The Magnuson-Stevens Fishery Conservation and Management Act of 1976 has been a success. The number of overfished stocks has never been lower in the law’s 40 year history. It’s not perfect by any means, and Congress is reviewing the Act to consider changes, as it does every 10 years. In my view, there are ways to improve it — more protection for ocean ecosystems, for starters — and NOAA Fisheries and the regional councils could find better ways to implement it. But for the most part, it’s working.
Past MSA reauthorizations were driven mostly by failure. I began working full-time on marine fisheries management in 1978, when it was just as young and inexperienced as I was. I got my feet wet working on the nation’s first fishery management plans, learning along with everyone else. The MSA’s shortcomings became evident as rapid development of U.S. fisheries was accompanied by rampant overfishing and the system seemed powerless to stop it.
The law’s failures were indisputable and the remedies obvious. Tough mandates were needed to compel fishery managers to stop overfishing and rebuild depleted fisheries, held accountable by firm timetables.
The issues are different today, some the consequence of recoveries underway. Are we fairly allocating the sacrifice among fishermen? Can we ease up on the speed of rebuilding as we near the finish line? Are the science and data good enough for micro-managing so many fisheries? How can we be more macro, more flexible in our rules, while still keeping our eyes on the prize?
There are problems which require changes in the law and those which could be addressed with more creative management. We need the wisdom, and the time, to understand the difference. All the previous overhauls of the MSA, when change was urgently needed, were made after several years of careful deliberation involving all stakeholders. The risk now is acting too hastily, forgetting what we’ve learned from past failures, taking success for granted, and undoing the progress we’ve made.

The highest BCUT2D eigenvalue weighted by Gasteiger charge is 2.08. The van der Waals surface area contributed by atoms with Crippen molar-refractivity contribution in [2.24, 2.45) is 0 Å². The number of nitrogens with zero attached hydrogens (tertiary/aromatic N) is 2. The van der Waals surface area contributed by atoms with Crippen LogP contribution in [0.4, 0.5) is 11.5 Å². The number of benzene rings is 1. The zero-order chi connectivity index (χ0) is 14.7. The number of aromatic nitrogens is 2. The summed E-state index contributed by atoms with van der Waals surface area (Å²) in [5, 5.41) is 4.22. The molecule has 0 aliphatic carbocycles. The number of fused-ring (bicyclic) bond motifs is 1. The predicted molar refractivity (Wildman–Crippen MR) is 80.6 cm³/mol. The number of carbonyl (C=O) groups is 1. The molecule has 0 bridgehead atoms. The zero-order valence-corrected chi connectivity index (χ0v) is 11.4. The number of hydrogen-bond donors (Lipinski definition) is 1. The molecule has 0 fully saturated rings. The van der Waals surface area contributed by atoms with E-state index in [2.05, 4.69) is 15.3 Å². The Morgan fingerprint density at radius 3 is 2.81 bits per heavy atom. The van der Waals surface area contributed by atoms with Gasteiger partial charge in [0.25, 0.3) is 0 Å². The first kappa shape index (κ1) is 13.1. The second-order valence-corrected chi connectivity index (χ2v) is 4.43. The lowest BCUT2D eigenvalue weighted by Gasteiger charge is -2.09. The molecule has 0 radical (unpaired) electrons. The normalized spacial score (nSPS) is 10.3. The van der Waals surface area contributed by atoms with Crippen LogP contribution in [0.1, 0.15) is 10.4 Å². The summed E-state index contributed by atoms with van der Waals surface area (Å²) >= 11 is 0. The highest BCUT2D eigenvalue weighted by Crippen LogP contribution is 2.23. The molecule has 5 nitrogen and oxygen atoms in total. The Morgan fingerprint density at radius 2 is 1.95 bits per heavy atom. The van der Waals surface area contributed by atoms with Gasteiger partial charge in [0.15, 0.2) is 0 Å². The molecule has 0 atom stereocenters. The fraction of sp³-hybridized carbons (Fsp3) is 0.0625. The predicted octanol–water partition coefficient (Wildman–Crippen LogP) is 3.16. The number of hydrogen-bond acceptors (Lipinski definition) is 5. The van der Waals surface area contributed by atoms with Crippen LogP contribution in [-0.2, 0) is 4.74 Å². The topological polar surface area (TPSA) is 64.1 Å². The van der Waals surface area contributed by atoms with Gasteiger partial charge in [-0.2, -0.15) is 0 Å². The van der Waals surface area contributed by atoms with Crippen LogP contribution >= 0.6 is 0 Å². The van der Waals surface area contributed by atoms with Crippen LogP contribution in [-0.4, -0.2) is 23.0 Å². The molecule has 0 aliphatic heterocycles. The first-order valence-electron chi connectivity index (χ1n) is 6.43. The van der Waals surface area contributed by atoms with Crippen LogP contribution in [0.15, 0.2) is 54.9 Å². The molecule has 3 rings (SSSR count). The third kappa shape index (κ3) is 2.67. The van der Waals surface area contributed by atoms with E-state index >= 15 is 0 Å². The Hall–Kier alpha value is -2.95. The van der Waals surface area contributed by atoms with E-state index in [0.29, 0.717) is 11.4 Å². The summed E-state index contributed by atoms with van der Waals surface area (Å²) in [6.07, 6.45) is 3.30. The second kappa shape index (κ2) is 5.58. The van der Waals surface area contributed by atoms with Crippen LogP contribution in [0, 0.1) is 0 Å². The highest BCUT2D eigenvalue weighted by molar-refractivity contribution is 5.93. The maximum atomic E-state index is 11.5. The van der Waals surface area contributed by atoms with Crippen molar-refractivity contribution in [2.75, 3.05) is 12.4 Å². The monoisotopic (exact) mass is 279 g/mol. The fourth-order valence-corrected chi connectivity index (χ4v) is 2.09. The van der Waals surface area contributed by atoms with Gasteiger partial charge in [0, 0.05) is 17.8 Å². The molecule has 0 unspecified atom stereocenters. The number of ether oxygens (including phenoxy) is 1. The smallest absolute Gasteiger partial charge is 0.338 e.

The House of Representatives, as I write this, is rushing a bill (HR 1335) to a floor vote, splitting the House along party lines, sharply dividing fishermen, alarming environmentalists and prompting a veto threat from the Administration. Its numerous exemptions from rebuilding mandates not fully vetted or widely understood, it can’t help but be treated as suspicious as to intent and ambiguous as to effect.
In the Senate, Sen. Marco Rubio (FL), chair of the Oceans Subcommittee, recently urged his colleagues, in both houses on both sides of the aisle, to take a step back and come together. “Movement forward on any issue related to fisheries requires both bipartisan and bicameral agreement,” Rubio told a May hearing. “Support by all stakeholders, in both parties, in both chambers, will be required for any legislation regarding fisheries to move forward and be signed into law.”
We agree. The only way to get that kind of consensus is to slow things down. Learn from our successes. After all, we’ll be living, and fishing, with the result for the next 10 years.